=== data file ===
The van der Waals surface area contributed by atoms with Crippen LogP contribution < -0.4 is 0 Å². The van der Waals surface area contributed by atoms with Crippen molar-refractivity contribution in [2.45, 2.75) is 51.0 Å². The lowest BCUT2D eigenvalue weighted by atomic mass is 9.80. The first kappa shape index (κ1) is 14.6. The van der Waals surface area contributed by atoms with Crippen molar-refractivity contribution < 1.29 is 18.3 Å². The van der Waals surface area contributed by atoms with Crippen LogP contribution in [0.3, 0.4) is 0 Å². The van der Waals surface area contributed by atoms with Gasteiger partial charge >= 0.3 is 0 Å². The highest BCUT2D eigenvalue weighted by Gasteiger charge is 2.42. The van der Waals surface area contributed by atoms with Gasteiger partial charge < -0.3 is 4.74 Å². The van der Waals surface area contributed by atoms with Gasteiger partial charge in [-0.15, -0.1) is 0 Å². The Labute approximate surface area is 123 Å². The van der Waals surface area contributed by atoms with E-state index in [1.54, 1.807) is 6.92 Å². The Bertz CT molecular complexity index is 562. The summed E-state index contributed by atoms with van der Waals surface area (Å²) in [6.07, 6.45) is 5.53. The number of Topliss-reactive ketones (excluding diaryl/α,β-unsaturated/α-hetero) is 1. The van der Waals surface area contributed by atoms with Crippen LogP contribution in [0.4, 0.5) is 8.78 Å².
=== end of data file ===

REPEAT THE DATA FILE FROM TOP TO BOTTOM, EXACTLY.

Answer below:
The van der Waals surface area contributed by atoms with Crippen LogP contribution < -0.4 is 0 Å². The van der Waals surface area contributed by atoms with Crippen molar-refractivity contribution in [2.45, 2.75) is 51.0 Å². The lowest BCUT2D eigenvalue weighted by atomic mass is 9.80. The first kappa shape index (κ1) is 14.6. The van der Waals surface area contributed by atoms with Crippen molar-refractivity contribution < 1.29 is 18.3 Å². The van der Waals surface area contributed by atoms with Crippen LogP contribution in [0.3, 0.4) is 0 Å². The van der Waals surface area contributed by atoms with Gasteiger partial charge >= 0.3 is 0 Å². The highest BCUT2D eigenvalue weighted by Gasteiger charge is 2.42. The van der Waals surface area contributed by atoms with Gasteiger partial charge < -0.3 is 4.74 Å². The van der Waals surface area contributed by atoms with Gasteiger partial charge in [-0.15, -0.1) is 0 Å². The Labute approximate surface area is 123 Å². The van der Waals surface area contributed by atoms with E-state index in [1.54, 1.807) is 6.92 Å². The Bertz CT molecular complexity index is 562. The summed E-state index contributed by atoms with van der Waals surface area (Å²) in [6.07, 6.45) is 5.53. The number of Topliss-reactive ketones (excluding diaryl/α,β-unsaturated/α-hetero) is 1. The van der Waals surface area contributed by atoms with Crippen LogP contribution in [0.4, 0.5) is 8.78 Å².